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Molekulartechnische DNA-Modifizierung: Molecular Beacons

Authors

  • Kemin Wang Prof.,

    1. Department of Chemistry and Department of Physiology and Functional Genomics, Center for Research at the Bio/Nano Interface, UF Genetics Institute and Shands Cancer Center, University of Florida, Gainesville, FL 32611-7200 (USA), Fax: (+1) 352-846-2410
    2. Biomedical Engineering Center, State Key Laboratory of Chemo/Biosensing and Chemometrics, College of Chemistry and Chemical Engineering, Hunan University, Changsha 410082 (P.R. China)
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  • Zhiwen Tang Dr.,

    1. Department of Chemistry and Department of Physiology and Functional Genomics, Center for Research at the Bio/Nano Interface, UF Genetics Institute and Shands Cancer Center, University of Florida, Gainesville, FL 32611-7200 (USA), Fax: (+1) 352-846-2410
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  • Chaoyong James Yang Dr.,

    1. Department of Chemical Biology, College of Chemistry and Chemical Engineering, Xiamen University, Xiamen 361005 (P.R. China)
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  • Youngmi Kim Dr.,

    1. Department of Chemistry and Department of Physiology and Functional Genomics, Center for Research at the Bio/Nano Interface, UF Genetics Institute and Shands Cancer Center, University of Florida, Gainesville, FL 32611-7200 (USA), Fax: (+1) 352-846-2410
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  • Xiaohong Fang Prof.,

    1. Institute of Chemistry, Chinese Academy of Sciences, 2 Zhongguancun Beiyijie, Beijing 100190 (P.R. China)
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  • Wei Li,

    1. Biomedical Engineering Center, State Key Laboratory of Chemo/Biosensing and Chemometrics, College of Chemistry and Chemical Engineering, Hunan University, Changsha 410082 (P.R. China)
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  • Yanrong Wu,

    1. Department of Chemistry and Department of Physiology and Functional Genomics, Center for Research at the Bio/Nano Interface, UF Genetics Institute and Shands Cancer Center, University of Florida, Gainesville, FL 32611-7200 (USA), Fax: (+1) 352-846-2410
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  • Colin D. Medley Dr.,

    1. Department of Chemistry and Department of Physiology and Functional Genomics, Center for Research at the Bio/Nano Interface, UF Genetics Institute and Shands Cancer Center, University of Florida, Gainesville, FL 32611-7200 (USA), Fax: (+1) 352-846-2410
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  • Zehui Cao Dr.,

    1. Department of Chemistry and Department of Physiology and Functional Genomics, Center for Research at the Bio/Nano Interface, UF Genetics Institute and Shands Cancer Center, University of Florida, Gainesville, FL 32611-7200 (USA), Fax: (+1) 352-846-2410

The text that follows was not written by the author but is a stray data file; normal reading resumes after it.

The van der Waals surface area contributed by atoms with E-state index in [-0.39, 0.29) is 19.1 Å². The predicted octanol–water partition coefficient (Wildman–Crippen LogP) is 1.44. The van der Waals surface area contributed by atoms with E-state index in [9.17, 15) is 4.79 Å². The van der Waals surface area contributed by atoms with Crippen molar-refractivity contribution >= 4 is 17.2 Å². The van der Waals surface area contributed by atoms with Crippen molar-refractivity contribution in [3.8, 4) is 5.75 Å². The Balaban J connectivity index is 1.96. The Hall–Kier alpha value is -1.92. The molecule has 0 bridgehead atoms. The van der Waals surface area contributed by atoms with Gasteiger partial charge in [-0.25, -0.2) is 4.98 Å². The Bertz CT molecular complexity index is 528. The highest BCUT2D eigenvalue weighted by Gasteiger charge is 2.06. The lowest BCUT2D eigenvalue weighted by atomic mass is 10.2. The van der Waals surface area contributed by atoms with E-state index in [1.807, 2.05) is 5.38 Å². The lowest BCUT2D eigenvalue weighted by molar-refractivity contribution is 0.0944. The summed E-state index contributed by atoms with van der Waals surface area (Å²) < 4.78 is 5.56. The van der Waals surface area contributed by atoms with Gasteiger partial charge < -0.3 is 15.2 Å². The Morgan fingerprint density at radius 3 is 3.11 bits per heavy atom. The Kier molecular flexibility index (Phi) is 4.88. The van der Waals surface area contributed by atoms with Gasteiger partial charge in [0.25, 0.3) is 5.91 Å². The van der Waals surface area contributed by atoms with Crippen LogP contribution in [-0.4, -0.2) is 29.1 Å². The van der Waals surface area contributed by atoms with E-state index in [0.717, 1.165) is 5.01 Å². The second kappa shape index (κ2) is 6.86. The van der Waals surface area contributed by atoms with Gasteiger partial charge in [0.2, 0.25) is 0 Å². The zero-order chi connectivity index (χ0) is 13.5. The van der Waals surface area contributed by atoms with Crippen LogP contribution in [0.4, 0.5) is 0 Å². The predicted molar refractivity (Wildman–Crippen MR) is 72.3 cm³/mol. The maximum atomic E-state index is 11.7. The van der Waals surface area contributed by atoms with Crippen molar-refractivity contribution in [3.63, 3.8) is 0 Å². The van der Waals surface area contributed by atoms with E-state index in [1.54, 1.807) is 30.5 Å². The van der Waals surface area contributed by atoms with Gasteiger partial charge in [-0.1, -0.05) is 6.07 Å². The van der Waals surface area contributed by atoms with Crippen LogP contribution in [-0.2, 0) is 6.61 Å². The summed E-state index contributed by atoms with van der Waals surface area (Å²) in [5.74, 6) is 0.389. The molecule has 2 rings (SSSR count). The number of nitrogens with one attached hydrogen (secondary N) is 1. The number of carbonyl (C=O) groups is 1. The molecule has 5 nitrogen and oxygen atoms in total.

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  • Jun Li Dr.,

    1. Biomedical Engineering Center, State Key Laboratory of Chemo/Biosensing and Chemometrics, College of Chemistry and Chemical Engineering, Hunan University, Changsha 410082 (P.R. China)
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  • Patrick Colon,

    1. Department of Chemistry and Department of Physiology and Functional Genomics, Center for Research at the Bio/Nano Interface, UF Genetics Institute and Shands Cancer Center, University of Florida, Gainesville, FL 32611-7200 (USA), Fax: (+1) 352-846-2410
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  • Hui Lin,

    1. Department of Chemistry and Department of Physiology and Functional Genomics, Center for Research at the Bio/Nano Interface, UF Genetics Institute and Shands Cancer Center, University of Florida, Gainesville, FL 32611-7200 (USA), Fax: (+1) 352-846-2410
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  • Weihong Tan Prof.

    1. Department of Chemistry and Department of Physiology and Functional Genomics, Center for Research at the Bio/Nano Interface, UF Genetics Institute and Shands Cancer Center, University of Florida, Gainesville, FL 32611-7200 (USA), Fax: (+1) 352-846-2410
    2. Biomedical Engineering Center, State Key Laboratory of Chemo/Biosensing and Chemometrics, College of Chemistry and Chemical Engineering, Hunan University, Changsha 410082 (P.R. China)
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Abstract

Molecular Beacons (MBs) sind spezifisch entworfene DNA-Haarnadelstrukturen, die als Fluoreszenzsonden für verschiedenste Zwecke eingesetzt werden. Die Anwendungen reichen von genetischem Screening über die Herstellung von Biochips und den Nachweis von Einzelnucleotidpolymorphien bis hin zum mRNA-Monitoring in lebenden Zellen und der Untersuchung von Protein-Protein-Wechselwirkungen. Ermöglicht wird dieses breite Anwendungsspektrum durch die besondere Art, mit der MBs mit DNA-, RNA- und Proteinmolekülen wechselwirken. Durch die Haarnadelstruktur der MBs wird eine enge Nachbarschaft zwischen einem Fluoreszenzdonor und einem -akzeptor hergestellt, wodurch es zu einem resonanten Energietransfer kommt. Die Hybridisierung der Schleifenregion mit der Zielsequenz bewirkt eine Konformationsänderung der Sonden, die den Donor und Akzeptor auseinanderbewegt und die Fluoreszenz wieder herstellt. Die aktuelle Forschung zielt auf die Verbesserung der Sonden, die intrazelluläre Quantifizierung von Genen und die Anwendung in Studien von Protein-Protein-Wechselwirkungen.

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